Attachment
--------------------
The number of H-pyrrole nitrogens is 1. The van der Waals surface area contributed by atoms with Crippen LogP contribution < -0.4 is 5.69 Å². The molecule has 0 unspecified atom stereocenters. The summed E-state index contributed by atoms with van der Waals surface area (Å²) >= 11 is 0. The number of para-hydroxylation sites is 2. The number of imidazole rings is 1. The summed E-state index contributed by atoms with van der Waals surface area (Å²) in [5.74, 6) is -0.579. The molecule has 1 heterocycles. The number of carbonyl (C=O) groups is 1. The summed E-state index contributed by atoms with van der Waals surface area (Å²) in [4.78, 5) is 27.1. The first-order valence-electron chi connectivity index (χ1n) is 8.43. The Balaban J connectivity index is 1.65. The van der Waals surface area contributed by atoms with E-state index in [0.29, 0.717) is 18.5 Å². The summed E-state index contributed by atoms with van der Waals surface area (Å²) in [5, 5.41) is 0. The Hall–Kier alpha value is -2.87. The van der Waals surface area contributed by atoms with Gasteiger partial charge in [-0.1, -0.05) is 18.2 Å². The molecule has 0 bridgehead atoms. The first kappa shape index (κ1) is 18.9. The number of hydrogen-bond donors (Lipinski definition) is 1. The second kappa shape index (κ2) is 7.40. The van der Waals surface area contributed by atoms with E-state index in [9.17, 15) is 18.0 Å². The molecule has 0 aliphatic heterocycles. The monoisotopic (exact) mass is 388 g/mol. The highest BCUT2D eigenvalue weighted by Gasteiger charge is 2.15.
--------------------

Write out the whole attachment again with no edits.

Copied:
The number of H-pyrrole nitrogens is 1. The van der Waals surface area contributed by atoms with Crippen LogP contribution < -0.4 is 5.69 Å². The molecule has 0 unspecified atom stereocenters. The summed E-state index contributed by atoms with van der Waals surface area (Å²) >= 11 is 0. The number of para-hydroxylation sites is 2. The number of imidazole rings is 1. The summed E-state index contributed by atoms with van der Waals surface area (Å²) in [5.74, 6) is -0.579. The molecule has 1 heterocycles. The number of carbonyl (C=O) groups is 1. The summed E-state index contributed by atoms with van der Waals surface area (Å²) in [4.78, 5) is 27.1. The first-order valence-electron chi connectivity index (χ1n) is 8.43. The Balaban J connectivity index is 1.65. The van der Waals surface area contributed by atoms with E-state index in [0.29, 0.717) is 18.5 Å². The summed E-state index contributed by atoms with van der Waals surface area (Å²) in [5, 5.41) is 0. The Hall–Kier alpha value is -2.87. The van der Waals surface area contributed by atoms with Gasteiger partial charge in [-0.1, -0.05) is 18.2 Å². The molecule has 0 bridgehead atoms. The first kappa shape index (κ1) is 18.9. The number of hydrogen-bond donors (Lipinski definition) is 1. The second kappa shape index (κ2) is 7.40. The van der Waals surface area contributed by atoms with E-state index in [9.17, 15) is 18.0 Å². The molecule has 0 aliphatic heterocycles. The monoisotopic (exact) mass is 388 g/mol. The highest BCUT2D eigenvalue weighted by Gasteiger charge is 2.15.